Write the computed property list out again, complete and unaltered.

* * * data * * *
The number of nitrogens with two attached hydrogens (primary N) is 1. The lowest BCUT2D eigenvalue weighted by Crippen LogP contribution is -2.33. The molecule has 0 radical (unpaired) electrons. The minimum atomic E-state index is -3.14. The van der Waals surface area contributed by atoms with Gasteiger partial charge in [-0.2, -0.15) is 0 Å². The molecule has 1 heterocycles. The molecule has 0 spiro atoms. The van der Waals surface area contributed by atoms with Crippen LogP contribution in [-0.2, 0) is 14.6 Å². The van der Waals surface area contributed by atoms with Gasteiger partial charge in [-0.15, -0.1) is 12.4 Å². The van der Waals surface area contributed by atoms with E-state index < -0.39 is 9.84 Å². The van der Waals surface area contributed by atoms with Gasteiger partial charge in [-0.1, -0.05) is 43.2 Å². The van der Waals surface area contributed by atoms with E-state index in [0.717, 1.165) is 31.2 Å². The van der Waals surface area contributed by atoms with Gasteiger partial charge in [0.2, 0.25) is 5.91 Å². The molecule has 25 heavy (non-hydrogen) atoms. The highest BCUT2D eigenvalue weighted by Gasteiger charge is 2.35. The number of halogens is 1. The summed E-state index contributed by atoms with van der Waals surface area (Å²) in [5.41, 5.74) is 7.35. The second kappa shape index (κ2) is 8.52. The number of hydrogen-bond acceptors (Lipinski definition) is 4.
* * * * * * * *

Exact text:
The number of nitrogens with two attached hydrogens (primary N) is 1. The lowest BCUT2D eigenvalue weighted by Crippen LogP contribution is -2.33. The molecule has 0 radical (unpaired) electrons. The minimum atomic E-state index is -3.14. The van der Waals surface area contributed by atoms with Gasteiger partial charge in [-0.2, -0.15) is 0 Å². The molecule has 1 heterocycles. The molecule has 0 spiro atoms. The van der Waals surface area contributed by atoms with Crippen LogP contribution in [-0.2, 0) is 14.6 Å². The van der Waals surface area contributed by atoms with Gasteiger partial charge in [-0.15, -0.1) is 12.4 Å². The van der Waals surface area contributed by atoms with E-state index < -0.39 is 9.84 Å². The van der Waals surface area contributed by atoms with Gasteiger partial charge in [-0.1, -0.05) is 43.2 Å². The van der Waals surface area contributed by atoms with E-state index in [0.717, 1.165) is 31.2 Å². The van der Waals surface area contributed by atoms with Gasteiger partial charge in [0.2, 0.25) is 5.91 Å². The molecule has 25 heavy (non-hydrogen) atoms. The highest BCUT2D eigenvalue weighted by Gasteiger charge is 2.35. The number of halogens is 1. The summed E-state index contributed by atoms with van der Waals surface area (Å²) in [5.41, 5.74) is 7.35. The second kappa shape index (κ2) is 8.52. The number of hydrogen-bond acceptors (Lipinski definition) is 4.